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When I retired from teaching mathematics in a classroom a few years ago, I thought I would be taking sailing adventures while tutoring a little bit here and there. Like many others, envisioning life in a pandemic never even crossed my mind. Yet, here we are: asked to sanitize, tasked to be distant, and masked to protect. Initially, the hope would be that all would be normal by fall. Unfortunately, the realty is far from it. We are now into a “new normal” and adapting as best as we can.
 
Our schools are trying hard to adapt to this “new normal” by providing students with a safe and as rich of a learning environment given the constraints of being safe. Those on the frontlines of the education battle are true warriors. They are armed with technology that many have never used before, adapting hands-on lessons to those that can be taught with the appropriate social distance metrics in play, and a host of additional tasks that add to what is already a difficult job. Kudos to our educators who are undertaking this challenge and to lead our young scholars through this unimagined minefield.
 
As a tutor in this pandemic world, being flexible and adaptable has become more important than maintaining regularly scheduled sessions. In the past, students would generally have standing appointments and I knew well in advance what my schedule would be like. Well, in a pandemic world, it is far from that. Within our area, there are so many different teaching models and schedules. Some are all virtual, some are hybrid, while others are all on-site. Toss in block scheduling, routine days, and onsite/offsite; scheduling is far from predictable. No two days are the same, no two weeks are the same!
 
So how am I making it work? Luckily, my experience with technology and remote tutoring made it an easy transition to meet with students online. With a little creativity, I have been able to provide the support my students need; but it takes flexibility and adaptability. My setup is such that I can adapt for different learning needs. My laptop, iPad, document camera, and cellphone are all critical elements in my “Zoom” tutoring toolbox. Depending on the needs of the student, I can easily adapt to online textbooks, handouts, and old school textbooks. For those students whose work I need to see, they use their phone to share or send me their work. Though it may not be perfect, it is working.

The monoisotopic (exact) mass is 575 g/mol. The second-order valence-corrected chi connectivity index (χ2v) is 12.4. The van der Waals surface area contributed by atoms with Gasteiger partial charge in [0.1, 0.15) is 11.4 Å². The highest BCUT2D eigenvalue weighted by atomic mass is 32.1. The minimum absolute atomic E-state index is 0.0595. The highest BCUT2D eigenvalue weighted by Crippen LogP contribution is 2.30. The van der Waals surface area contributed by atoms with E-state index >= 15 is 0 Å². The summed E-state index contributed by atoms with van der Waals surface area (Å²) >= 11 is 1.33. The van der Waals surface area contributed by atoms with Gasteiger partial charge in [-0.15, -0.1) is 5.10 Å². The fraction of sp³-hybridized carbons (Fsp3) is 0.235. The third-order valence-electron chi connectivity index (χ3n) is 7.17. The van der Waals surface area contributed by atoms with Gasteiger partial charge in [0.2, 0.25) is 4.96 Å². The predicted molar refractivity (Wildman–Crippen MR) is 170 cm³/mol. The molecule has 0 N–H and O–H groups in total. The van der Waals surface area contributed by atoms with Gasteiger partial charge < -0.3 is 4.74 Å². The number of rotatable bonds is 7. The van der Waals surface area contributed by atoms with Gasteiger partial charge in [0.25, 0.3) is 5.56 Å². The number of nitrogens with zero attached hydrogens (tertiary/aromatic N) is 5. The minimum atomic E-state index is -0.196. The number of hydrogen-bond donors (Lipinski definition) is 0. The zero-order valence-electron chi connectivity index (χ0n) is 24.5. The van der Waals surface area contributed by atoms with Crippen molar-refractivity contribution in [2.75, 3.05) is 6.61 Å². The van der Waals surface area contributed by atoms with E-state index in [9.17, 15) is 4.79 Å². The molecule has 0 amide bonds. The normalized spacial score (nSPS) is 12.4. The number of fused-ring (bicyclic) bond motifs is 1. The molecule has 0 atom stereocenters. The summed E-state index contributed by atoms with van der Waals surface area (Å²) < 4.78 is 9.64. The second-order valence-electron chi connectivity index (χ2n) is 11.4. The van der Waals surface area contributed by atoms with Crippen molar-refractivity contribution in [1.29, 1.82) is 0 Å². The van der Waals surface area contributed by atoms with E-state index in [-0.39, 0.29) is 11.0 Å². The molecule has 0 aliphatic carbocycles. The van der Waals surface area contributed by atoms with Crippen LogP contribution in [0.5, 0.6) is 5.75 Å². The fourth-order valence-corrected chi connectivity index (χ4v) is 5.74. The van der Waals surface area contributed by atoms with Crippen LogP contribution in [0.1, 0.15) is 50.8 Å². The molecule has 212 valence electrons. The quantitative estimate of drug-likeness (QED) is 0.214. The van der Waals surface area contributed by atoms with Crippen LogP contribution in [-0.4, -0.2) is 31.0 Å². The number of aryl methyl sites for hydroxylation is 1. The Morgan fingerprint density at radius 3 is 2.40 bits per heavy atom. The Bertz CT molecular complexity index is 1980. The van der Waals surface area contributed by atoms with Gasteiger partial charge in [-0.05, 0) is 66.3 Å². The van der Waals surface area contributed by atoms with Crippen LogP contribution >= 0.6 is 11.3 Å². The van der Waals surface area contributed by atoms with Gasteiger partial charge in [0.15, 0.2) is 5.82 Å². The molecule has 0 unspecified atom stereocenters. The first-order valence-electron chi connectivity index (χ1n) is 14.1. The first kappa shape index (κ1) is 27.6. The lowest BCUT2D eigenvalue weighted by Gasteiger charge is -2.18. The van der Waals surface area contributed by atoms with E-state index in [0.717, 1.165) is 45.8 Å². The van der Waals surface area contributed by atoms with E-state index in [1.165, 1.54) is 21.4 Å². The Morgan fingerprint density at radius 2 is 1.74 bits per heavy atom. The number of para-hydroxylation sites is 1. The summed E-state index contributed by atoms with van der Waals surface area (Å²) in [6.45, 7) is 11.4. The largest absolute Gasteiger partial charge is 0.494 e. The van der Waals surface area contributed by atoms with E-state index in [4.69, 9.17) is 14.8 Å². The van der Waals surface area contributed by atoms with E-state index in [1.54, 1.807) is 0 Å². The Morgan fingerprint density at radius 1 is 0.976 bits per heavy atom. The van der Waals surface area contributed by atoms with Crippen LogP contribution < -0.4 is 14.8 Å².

I no longer worry about the last-minute changes as I am not driving to meet them and waiting in a Starbucks. I no longer have to find ways to fill the time gaps when a student is a “no show”. By being a virtual tutor, I can easily re-schedule to a more convenient time or adjust the length of our sessions.
 
So how do my students feel about the “new normal” of online tutoring? Many are liking the new setup as they are still getting the help they need, without leaving the comfort of their home. They like the ability to text me and get last minute help if I am available. They like the flexibility of meeting more often for shorter sessions than once a week for an hour. Most of all, no mask is required!
 
What about the parents? No more drop offs and pickups! Need I say more…
 
Lisa Ayerst

Tutors901.com

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